Tenant Harassment Easier To Prove In NY After Cuomo Signs New Law

December 4, 2019

New York tenants will have an easier time proving landlord harassment after Gov. Andrew Cuomo signed a new bill package into law.

The governor signed off Tuesday on a bill package from Attorney General Letitia James she says will make it more difficult for landlords to force tenants out of their rent-regulated homes.

“For far too long, unscrupulous landlords have gotten away with subjecting rent-regulated tenants to dangerous and inhumane conditions in an attempt to force them out of their homes,” James said in a statement.

“Today that changes.”

Law A.6188/S.2605 changes a legal requirement that mandated tenants prove they’d been physically hurt by their landlords’ actions to prove harassment, the attorney general said.

It expands the definition of landlord harassment to include turning off the heat in the cold, exposing tenants to hazardous materials and conducting unsafe construction, said James.

The law also increases punishment for landlords who try to force out multiple rent-regulated tenants. A landlord forcing out one tenant can be found guilty of a misdemeanor, but a landlord with multiple convictions within five years could face felony charges.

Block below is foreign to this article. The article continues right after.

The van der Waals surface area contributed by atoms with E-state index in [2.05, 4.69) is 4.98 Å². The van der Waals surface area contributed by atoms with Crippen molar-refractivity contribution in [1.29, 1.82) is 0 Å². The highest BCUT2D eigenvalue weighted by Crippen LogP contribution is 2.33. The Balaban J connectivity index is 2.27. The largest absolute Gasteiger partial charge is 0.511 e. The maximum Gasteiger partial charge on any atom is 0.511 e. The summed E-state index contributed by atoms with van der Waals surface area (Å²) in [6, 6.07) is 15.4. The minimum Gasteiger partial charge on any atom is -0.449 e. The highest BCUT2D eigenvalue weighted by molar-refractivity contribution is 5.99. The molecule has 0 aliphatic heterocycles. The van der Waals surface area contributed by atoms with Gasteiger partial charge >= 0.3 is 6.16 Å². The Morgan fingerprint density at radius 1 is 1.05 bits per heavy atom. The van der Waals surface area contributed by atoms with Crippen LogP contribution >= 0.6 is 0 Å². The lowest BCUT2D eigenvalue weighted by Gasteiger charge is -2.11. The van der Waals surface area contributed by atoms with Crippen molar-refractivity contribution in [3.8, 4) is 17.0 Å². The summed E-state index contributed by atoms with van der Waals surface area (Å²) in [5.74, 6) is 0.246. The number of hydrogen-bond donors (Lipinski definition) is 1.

“Safe and affordable housing is a fundamental right,” Gov. Cuomo said. “With this signature, we’re taking one step closer towards a safer, fairer, and more affordable New York for all.”

While tenants rights advocates championed the law as a victory, landlords argue the state Legislature’s landmark package of rent law reforms this year will make it more difficult to maintain their properties and jeopardize tenants’ health.

Patch reached out to the Real Estate Board of New York, which published a scathing take-down of proposed rent law reforms in May 2018, but did not immediately receive a response.

But Manhattan state Senator Liz Krueger and Brooklyn Assembly member Joe Lentol said they co-sponsored the bills after their constituents reported “horror stories” of being driven from their homes.

“Until now, it has been nearly impossible for criminal charges to be filed against even the worst offenders,” said Krueger, a Democrat.

“As of today, the law will be updated to protect tenants and give them a fighting chance, and to safeguard our dwindling stock of affordable housing.”

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